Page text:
“You can’t really tell how succesful the sounds will be till you bring them bac and try them in an interior environment,” explains Teibel. “We finally realized the only way we were going to get a psychologically perfect ocean sound was to make our own ocean—feed the tapes into a computer and create what we wanted.”
After Teibel and his staff are satisfied with their work on a particular sound source, they seek to determine “whether weve gotten ourselves into a corner, convinced ourselves that something is good when someone listening to it cold might not think so. You know, sometimes you depend too heavily on your own judgment.”
For this reason, psychology majors at a New York City college listen to each proposed album and offer their reactions. Then test pressings are sent to several hundred “listening respondents,” who are asked to describe how and where they’ve used the record, what effects they’ve experienced, and what they might like to see improved.
Syntonic Research continues to solicit feedback after release; from response to questionnaires enclopsed with the LPs, the firm is able to determine with some accuracy who buys them and why.
“When the seashore record first came out,” says Teibel, “it seemd like everybody who lived by the ocean wanted a copy…You can’t leave your windows open all the time; the sea spray comes in, and the salt rots everything. So, people build air-tight, soundproof enclosures. They leave their windows open maybe four hours on a sunny day. And down in Florida, you hear nothing—even rigyht alongside the beach—because almost everything is air-conditioned.”
Assuming one could leave windows open continually, he contends, the “ultimate seashore” would still prove superior to the untampered-with sounds of Mother Nature. “The ocean is so varied,” he explains. “At two places on the beach, 10 feet apart, the effects could be totally different. In one place, you might hear just the crashing of waves, which can be rather disquieting.”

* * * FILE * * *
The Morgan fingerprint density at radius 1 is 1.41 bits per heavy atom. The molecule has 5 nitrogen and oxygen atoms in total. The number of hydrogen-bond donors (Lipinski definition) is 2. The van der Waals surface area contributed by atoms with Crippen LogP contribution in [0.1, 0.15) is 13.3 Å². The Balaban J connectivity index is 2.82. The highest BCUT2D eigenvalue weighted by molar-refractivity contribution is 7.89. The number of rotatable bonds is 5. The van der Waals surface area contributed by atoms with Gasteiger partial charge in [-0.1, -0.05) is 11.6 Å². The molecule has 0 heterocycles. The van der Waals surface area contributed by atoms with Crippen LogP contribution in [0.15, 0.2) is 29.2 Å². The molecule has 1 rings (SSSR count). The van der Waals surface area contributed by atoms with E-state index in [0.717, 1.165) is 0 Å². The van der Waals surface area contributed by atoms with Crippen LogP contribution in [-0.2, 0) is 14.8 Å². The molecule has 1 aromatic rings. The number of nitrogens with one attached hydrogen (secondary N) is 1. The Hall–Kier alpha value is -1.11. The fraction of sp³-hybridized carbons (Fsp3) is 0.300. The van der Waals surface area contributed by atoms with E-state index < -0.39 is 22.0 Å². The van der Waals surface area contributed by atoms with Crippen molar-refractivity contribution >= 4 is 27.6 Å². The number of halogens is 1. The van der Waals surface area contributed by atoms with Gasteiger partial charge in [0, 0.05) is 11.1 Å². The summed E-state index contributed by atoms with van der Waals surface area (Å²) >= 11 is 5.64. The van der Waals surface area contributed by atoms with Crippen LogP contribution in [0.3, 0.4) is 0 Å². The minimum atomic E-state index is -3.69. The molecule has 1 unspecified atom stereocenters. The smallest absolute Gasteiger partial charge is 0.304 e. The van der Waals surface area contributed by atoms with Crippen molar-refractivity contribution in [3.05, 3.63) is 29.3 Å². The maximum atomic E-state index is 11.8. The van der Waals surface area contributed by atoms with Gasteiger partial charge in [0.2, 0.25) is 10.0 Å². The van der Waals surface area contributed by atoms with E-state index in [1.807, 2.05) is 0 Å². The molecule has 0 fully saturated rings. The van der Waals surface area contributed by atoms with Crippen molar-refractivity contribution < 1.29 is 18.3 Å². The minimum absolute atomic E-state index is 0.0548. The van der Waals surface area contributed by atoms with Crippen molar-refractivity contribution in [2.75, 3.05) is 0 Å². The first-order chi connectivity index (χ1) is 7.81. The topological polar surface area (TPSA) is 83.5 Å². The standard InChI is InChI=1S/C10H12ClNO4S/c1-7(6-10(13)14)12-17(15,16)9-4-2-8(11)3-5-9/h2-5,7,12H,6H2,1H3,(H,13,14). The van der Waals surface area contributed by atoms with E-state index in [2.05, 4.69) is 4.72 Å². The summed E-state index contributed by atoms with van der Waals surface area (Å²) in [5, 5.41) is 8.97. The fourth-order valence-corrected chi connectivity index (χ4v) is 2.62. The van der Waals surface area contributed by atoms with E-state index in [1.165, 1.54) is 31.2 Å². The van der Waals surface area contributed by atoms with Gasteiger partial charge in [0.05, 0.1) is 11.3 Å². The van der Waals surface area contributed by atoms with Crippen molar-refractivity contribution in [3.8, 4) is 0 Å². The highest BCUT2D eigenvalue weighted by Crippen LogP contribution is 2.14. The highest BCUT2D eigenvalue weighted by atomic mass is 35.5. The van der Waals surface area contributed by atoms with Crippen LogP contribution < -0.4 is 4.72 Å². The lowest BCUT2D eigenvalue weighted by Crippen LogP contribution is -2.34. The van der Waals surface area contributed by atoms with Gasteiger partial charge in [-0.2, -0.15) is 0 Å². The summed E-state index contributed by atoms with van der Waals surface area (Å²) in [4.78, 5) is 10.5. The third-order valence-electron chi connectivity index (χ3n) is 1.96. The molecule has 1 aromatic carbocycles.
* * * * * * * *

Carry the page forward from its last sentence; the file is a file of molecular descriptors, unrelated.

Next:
The effects promised for those who listen to The Psychologically Ultimate Seashore and the other Environments records are far from disquieting, however. According to the album jackets: “If used while reading, comprehension and reading speed improve noticeably. If used at mealtime, appetites improve. Insomniacs fall asleep without the aid of drugs. Hypertension vanishes. Students’ marks improve. Its effect on the aesthetics of lovemaking s truly remarkable. In noisy or very quiet surroundings, improvement in working conditions is often little short of miraculous.”
Asked about these seemingly grandiose claims, Teibel stands by his product. “We spend years,” he insists, “working on a very few sounds and refine them to the point wyhere they actually do everything we say they do.”
This may be smewhat of an exaggeration. Playing the records at mealtime, for example, this listener doesn’t feel any hungrier than usual; nor do the LPs help bring him slumber on nights when he’s wondering who’s going to turn his stereo off if he does fall asleep. Nevertheless, the Environments are relaxing and mot pleasant; and at times when Mother Nature herself is not, they can be particularly nice to have around.